Abigail Lapell Hide Nor Hair

Abigail Lapell Hide Nor Hair
8
One of the most notable characteristics of truly great singer-songwriters is the way in which the ideal forms of their songs are embedded in their own live performances. There is no simple blueprint to be written down and re-created by someone else; it's almost as if the song is a part of their being, their soul. Even with only two albums to her name so far, Abigail Lapell seems to be working towards that upper echelon of talent.
 
Lapell's highly respectable songwriting shines not in spite of its idiosyncrasies, but because of them. "Diamond Girl" not only subverts traditional romantic love song tropes lyrically, but bends structural norms with — in this case — uneven phrase lengths (five or six bars in some places), which keep the listener engaged. "Murder City" similarly adds or drops an occasional beat or bar, not out of some abstract technicality but because her singing is the leader; if the vocal line feels natural with a skipped beat, the drums will simply have to follow.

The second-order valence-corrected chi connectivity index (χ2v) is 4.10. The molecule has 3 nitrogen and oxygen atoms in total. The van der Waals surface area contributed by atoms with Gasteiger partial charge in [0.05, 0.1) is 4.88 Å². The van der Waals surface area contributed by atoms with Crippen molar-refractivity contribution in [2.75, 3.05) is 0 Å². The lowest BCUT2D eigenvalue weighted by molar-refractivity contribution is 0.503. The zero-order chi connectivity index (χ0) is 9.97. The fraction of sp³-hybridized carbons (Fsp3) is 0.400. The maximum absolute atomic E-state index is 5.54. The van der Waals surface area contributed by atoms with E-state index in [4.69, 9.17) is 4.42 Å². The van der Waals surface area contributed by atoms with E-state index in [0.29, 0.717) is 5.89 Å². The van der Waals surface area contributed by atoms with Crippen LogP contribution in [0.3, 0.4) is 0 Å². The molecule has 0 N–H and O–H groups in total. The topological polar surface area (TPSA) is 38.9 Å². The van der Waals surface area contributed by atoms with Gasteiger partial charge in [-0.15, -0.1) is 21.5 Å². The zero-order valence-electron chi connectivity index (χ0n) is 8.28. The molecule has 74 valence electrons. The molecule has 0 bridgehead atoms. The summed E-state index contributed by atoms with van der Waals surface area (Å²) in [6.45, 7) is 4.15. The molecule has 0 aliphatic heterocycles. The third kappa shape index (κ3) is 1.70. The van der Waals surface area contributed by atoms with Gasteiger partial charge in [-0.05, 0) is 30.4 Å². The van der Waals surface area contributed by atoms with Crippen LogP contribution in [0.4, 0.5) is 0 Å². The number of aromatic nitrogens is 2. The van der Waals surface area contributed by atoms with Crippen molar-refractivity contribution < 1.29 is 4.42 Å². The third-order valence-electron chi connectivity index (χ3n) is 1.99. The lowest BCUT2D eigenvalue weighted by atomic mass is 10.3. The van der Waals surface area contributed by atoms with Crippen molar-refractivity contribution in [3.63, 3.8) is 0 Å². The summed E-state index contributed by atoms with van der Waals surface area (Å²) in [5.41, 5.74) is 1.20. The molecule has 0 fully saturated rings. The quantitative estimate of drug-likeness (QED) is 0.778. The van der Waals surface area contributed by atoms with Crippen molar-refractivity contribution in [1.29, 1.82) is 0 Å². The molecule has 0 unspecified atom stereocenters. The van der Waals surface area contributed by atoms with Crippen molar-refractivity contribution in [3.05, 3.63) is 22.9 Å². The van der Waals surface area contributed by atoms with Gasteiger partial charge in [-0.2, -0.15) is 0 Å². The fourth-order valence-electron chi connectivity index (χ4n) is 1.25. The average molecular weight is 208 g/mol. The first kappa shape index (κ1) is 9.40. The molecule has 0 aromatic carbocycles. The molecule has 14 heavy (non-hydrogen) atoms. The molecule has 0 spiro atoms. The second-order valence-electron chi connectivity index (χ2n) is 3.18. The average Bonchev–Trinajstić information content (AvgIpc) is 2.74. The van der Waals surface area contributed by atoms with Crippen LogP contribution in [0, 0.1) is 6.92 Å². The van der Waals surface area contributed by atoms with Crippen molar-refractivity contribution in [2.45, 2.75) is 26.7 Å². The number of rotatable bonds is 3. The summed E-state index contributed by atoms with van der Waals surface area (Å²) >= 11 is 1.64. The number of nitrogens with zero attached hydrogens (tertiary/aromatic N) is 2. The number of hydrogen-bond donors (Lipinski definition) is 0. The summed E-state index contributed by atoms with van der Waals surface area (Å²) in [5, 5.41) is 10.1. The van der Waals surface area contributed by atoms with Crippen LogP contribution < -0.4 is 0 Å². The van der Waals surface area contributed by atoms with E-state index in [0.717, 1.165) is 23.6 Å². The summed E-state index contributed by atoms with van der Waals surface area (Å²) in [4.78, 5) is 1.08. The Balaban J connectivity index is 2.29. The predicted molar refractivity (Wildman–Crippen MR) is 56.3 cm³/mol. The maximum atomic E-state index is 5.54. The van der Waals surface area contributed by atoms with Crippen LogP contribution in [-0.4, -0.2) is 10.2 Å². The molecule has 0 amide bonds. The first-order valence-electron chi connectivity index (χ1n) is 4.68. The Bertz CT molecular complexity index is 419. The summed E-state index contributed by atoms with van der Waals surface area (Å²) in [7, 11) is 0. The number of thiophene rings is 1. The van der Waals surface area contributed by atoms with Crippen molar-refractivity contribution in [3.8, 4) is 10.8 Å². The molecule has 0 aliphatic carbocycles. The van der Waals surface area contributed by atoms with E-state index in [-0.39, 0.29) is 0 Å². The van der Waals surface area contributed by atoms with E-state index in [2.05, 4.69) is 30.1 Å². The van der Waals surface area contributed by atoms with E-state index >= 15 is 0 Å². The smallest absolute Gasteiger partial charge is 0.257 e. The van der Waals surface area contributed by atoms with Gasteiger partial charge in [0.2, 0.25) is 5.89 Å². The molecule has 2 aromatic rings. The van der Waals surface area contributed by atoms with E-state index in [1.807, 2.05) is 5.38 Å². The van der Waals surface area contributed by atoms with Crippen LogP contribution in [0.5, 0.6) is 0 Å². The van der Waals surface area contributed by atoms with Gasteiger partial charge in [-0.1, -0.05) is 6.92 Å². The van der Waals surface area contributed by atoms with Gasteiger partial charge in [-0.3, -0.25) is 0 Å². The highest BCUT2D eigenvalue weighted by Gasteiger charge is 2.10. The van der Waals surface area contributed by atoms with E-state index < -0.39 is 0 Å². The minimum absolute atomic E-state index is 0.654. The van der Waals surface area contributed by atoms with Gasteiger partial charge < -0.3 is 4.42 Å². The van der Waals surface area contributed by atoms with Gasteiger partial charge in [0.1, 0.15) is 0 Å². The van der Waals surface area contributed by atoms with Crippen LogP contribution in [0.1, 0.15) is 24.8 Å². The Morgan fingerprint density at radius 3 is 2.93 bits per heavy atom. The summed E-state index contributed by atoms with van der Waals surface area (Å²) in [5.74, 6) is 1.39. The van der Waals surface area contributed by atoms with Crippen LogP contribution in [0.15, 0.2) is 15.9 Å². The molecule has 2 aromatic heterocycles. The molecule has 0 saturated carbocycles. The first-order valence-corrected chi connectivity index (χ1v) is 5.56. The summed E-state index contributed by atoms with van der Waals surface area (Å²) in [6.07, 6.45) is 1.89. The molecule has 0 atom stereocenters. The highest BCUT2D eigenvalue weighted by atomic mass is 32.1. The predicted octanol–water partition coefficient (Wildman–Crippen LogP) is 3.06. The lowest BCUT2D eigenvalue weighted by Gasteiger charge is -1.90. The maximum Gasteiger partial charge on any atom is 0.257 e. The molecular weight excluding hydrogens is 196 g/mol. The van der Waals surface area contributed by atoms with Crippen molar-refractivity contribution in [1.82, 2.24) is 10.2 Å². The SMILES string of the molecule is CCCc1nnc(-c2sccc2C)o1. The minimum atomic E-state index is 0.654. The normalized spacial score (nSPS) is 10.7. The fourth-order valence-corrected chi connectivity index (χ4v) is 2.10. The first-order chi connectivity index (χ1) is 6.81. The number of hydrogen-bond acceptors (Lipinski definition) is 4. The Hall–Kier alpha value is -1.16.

There's also startling variety within and between songs here, without ruining the warm and earthy feel of the record. "Hostage Town" is propelled by upbeat rock drumming, while "Jordan" floats on trickling piano and airy strings. The above-mentioned "Murder City" pares the arrangement down to what can only be called a "moody" drumbeat and Lapell's haunting voice. Speaking of which: Her pipes have a smoky smoothness that creeps into the memories of your heart and lingers gracefully.
 
While this record doesn't necessarily break bold new ground, its warmth and personality are more than enough to satisfy fans of rootsy-but-not-too-staid folk music, from Gillian Welch to Damien Jurado. Here's hoping this is the burgeoning of a long and fulfilling music career. (Coax)